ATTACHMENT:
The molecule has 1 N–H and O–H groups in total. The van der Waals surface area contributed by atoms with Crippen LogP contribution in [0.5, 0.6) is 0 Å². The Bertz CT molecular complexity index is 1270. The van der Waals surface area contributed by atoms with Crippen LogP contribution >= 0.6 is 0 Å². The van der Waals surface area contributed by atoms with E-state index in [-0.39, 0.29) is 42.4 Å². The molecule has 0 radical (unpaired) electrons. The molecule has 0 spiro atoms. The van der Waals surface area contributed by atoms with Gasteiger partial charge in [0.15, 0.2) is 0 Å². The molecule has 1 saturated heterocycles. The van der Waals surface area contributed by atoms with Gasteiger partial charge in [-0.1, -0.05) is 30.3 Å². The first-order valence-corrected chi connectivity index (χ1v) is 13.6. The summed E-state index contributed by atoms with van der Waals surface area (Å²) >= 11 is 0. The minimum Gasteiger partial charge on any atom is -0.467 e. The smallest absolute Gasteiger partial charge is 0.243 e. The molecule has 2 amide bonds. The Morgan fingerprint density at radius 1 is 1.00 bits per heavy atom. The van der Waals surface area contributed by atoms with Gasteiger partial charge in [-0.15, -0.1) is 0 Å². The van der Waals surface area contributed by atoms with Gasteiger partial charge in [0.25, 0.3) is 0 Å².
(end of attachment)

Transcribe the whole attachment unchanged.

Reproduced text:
The molecule has 1 N–H and O–H groups in total. The van der Waals surface area contributed by atoms with Crippen LogP contribution in [0.5, 0.6) is 0 Å². The Bertz CT molecular complexity index is 1270. The van der Waals surface area contributed by atoms with Crippen LogP contribution >= 0.6 is 0 Å². The van der Waals surface area contributed by atoms with E-state index in [-0.39, 0.29) is 42.4 Å². The molecule has 0 radical (unpaired) electrons. The molecule has 0 spiro atoms. The van der Waals surface area contributed by atoms with Gasteiger partial charge in [0.15, 0.2) is 0 Å². The molecule has 1 saturated heterocycles. The van der Waals surface area contributed by atoms with Gasteiger partial charge in [-0.1, -0.05) is 30.3 Å². The first-order valence-corrected chi connectivity index (χ1v) is 13.6. The summed E-state index contributed by atoms with van der Waals surface area (Å²) >= 11 is 0. The minimum Gasteiger partial charge on any atom is -0.467 e. The smallest absolute Gasteiger partial charge is 0.243 e. The molecule has 2 amide bonds. The Morgan fingerprint density at radius 1 is 1.00 bits per heavy atom. The van der Waals surface area contributed by atoms with Gasteiger partial charge in [-0.15, -0.1) is 0 Å². The van der Waals surface area contributed by atoms with Gasteiger partial charge in [0.25, 0.3) is 0 Å².